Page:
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Re: Green Line (Central)

Postby Nick » January 1st, 2013, 5:30 pm

Amenity area!
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Re: Green Line (Central)

Postby Nick » January 1st, 2013, 5:34 pm

This is super nit-picky, but I'm disappointed by the signage along the Green Line. MetroTransit usually has such good attention to detail when it comes to things like graphic design and making things look nice. Why is "TO DOWNTOWN MINNEAPOLIS" in all caps and "to downtown St. Paul" not? Why isn't the Green Line label centered better? And why don't the new Washington Avenue roadsigns match the rest of the signs in the city? If this ends up being my biggest problem with a billion dollar project I'll be happy, but it just seems like a really silly thing to skimp on.
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Re: Green Line (Central)

Postby mulad » January 1st, 2013, 7:19 pm

I hadn't noticed the uppercase/lowercase problem, but the off-center "Green Line" definitely jumped out at me when I first saw the signage. I don't have much of an opinion on the Washington Ave signs other than that someone may have gone a little too far in trying to make things more pedestrian-scale (other than a somewhat squished font, that pole just seems short...)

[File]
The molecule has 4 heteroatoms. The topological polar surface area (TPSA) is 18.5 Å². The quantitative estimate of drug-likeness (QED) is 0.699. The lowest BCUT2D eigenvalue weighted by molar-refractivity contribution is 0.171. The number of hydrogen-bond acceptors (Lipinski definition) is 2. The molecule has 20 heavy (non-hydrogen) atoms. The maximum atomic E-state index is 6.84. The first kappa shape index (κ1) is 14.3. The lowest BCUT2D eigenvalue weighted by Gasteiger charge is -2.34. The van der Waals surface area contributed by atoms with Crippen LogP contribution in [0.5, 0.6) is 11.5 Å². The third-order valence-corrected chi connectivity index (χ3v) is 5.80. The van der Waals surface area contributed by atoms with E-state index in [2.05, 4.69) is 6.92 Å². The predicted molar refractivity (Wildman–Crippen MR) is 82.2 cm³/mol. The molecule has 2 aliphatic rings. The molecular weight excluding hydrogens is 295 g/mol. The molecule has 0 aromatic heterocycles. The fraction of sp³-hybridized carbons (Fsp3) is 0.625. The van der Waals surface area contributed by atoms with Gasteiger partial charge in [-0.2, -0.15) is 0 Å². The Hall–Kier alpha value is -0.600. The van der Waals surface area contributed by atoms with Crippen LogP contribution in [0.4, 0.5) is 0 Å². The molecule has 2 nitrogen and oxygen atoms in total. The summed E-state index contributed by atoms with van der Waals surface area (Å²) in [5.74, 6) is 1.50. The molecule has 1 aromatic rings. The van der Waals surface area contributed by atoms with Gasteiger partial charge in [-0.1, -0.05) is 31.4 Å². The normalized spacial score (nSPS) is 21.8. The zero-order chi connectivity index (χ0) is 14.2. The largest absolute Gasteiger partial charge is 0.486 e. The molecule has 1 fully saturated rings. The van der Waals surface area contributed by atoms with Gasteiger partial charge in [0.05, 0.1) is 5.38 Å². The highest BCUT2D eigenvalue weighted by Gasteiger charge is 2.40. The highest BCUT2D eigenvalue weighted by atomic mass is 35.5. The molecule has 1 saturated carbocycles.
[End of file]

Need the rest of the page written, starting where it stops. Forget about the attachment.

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Re: Green Line (Central)

Postby Didier » January 1st, 2013, 8:50 pm

Without any evidence except for your photos, the "To downtown St. Paul" and "TO DOWNTOWN MINNEAPOLIS" signs shown are different styles. So my assumption is that the larger yellow background template is upper-lower case and the small blue signs are all upper-case. Is that the case?

If so, that doesn't bother me as much. As long as things are consistent among similar signs.

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Re: Green Line (Central)

Postby kellonathan » January 1st, 2013, 10:03 pm

This is also a super nit-picky issue but, am I the only person who are annoyed by inconstant usages between "to downtown St. Paul" and "to downtown Saint Paul"?
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Re: Green Line (Central)

Postby seanrichardryan » January 1st, 2013, 11:34 pm

Why are there cafe tables in the median?
Q. What, what? A. In da butt.

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Nick
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Re: Green Line (Central)

Postby Nick » January 1st, 2013, 11:56 pm

Didier wrote:Without any evidence except for your photos, the "To downtown St. Paul" and "TO DOWNTOWN MINNEAPOLIS" signs shown are different styles. So my assumption is that the larger yellow background template is upper-lower case and the small blue signs are all upper-case. Is that the case?

If so, that doesn't bother me as much. As long as things are consistent among similar signs.
The blue signs at the entrance have the lower and upper case. The picture with the "to downtown Saint Paul" is there for the off center Green Line label.